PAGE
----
Adrià Gelabert Bautista

Susan Harris

Agneta Persson

Paul Ashford

Sustainability Reporting and Brand Communications

June 3, 2019 | Guidance,
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“I’ve worked with several teams and individuals within Anthesis and have been continually impressed by the quality and concerted effort they put into delivering value to our business through our sustainability programs.”

Jaclyn Allen Director of Corporate Sustainability, GUESS?, Inc.

“It was a joy working with Anthesis. They provided a wealth of experience in enabling us to understand the nuances of the metrics so that we could put our best foot forward in our sustainability report. In short, I give Anthesis my highest recommendation as a Corporate Responsibility partner and publisher, and I would not hesitate to work with them again.”

VP Investor Relations, Leading Technology Firm

Anthesis offers pragmatic support for sustainability reporting, helping companies and organisations find value in what can otherwise be a time consuming, complicated and sometimes expensive process.

Benefits of Sustainability Reporting

Every organisation’s needs are different so we offer a wide range of services to help plan, write and design sustainability reports:

  • Identify and understand emerging risks and opportunities that your organization may face, and how those translate into your material topics.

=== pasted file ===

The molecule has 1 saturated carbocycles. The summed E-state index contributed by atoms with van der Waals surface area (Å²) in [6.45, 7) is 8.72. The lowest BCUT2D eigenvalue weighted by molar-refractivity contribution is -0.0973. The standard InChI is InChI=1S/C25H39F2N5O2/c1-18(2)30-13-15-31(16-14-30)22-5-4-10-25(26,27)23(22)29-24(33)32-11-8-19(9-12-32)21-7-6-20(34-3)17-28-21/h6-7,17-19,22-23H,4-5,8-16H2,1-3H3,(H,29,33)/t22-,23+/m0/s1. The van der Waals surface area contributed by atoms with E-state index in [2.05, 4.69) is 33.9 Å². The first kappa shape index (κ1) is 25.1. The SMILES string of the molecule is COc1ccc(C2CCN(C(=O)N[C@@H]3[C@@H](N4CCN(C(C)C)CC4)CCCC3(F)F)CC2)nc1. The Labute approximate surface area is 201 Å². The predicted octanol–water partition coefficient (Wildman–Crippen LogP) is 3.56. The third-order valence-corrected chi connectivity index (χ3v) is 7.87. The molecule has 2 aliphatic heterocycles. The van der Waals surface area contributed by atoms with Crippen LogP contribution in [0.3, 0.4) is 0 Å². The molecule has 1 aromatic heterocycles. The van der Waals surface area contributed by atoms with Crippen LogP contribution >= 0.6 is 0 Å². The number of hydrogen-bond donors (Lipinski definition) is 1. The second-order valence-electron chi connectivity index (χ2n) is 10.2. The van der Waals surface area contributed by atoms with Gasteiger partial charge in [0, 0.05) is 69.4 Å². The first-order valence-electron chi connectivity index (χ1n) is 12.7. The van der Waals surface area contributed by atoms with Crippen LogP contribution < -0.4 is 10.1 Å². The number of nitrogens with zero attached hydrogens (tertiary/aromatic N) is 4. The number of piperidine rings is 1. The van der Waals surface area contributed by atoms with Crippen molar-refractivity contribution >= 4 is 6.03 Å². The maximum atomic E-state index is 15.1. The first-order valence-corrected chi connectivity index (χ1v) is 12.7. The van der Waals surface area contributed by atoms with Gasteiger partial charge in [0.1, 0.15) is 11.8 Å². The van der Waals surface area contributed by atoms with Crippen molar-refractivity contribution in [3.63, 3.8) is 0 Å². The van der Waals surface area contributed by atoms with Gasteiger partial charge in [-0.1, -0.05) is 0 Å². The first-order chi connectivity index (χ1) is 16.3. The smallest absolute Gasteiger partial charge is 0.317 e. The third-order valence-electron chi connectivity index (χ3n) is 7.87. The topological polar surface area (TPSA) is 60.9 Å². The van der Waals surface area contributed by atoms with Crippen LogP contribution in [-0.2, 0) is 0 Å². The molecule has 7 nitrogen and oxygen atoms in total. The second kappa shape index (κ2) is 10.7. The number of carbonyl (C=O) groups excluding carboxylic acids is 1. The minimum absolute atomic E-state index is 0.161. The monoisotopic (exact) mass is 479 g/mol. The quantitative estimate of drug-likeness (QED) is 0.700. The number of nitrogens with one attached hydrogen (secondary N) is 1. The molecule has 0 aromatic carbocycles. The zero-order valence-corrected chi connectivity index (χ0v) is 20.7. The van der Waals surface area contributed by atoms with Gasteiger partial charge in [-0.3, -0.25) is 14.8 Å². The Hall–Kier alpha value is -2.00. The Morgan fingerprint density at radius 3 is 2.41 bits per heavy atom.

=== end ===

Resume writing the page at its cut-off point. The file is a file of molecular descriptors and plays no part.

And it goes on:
• Target your communications to the needs of your key stakeholders – employees, investors, customers, NGOs, regulators.
  • Align your report with best practice reporting frameworks including the Global Reporting Initiative Standards, International Integrated Reporting Council, Sustainability Accounting Standards Board, Dow Jones Sustainability Reporting Index), Carbon Disclosure Project, UN Global Compact and others.
  • Create a repository of answers to stakeholders’ questions.
  • Use the reporting process to drive ownership and accountability of sustainability performance into the business, as well as measure performance improvement.
  • Connect your reporting process and focus areas to the business and to commercial strategy.
  • Build and protect your reputation.

Sustainability Reporting Experience

We work with organisations both large and small across the world to help them develop sustainability reporting and communications most relevant for their key stakeholders. Our clients include:

Arista Networks • Bose • Cisco • CMC • Colas • Exponent PE • Guess?, Inc.• Kingfisher • Lindsay Corporation • Maxim Integrated • Melco • Network Rail • Provident Financial • Tesco • The North Face • Urban & Civic • YOOX Net-a-Porter •

For more information contact Ben Tuxworth.

Contact us

We'd love to hear from you

Anthesis has offices in the U.S., Canada, Colombia, the UK, Ireland, Italy, Germany, Sweden, Spain, Andorra, Finland, China, the Philippines and the Middle East.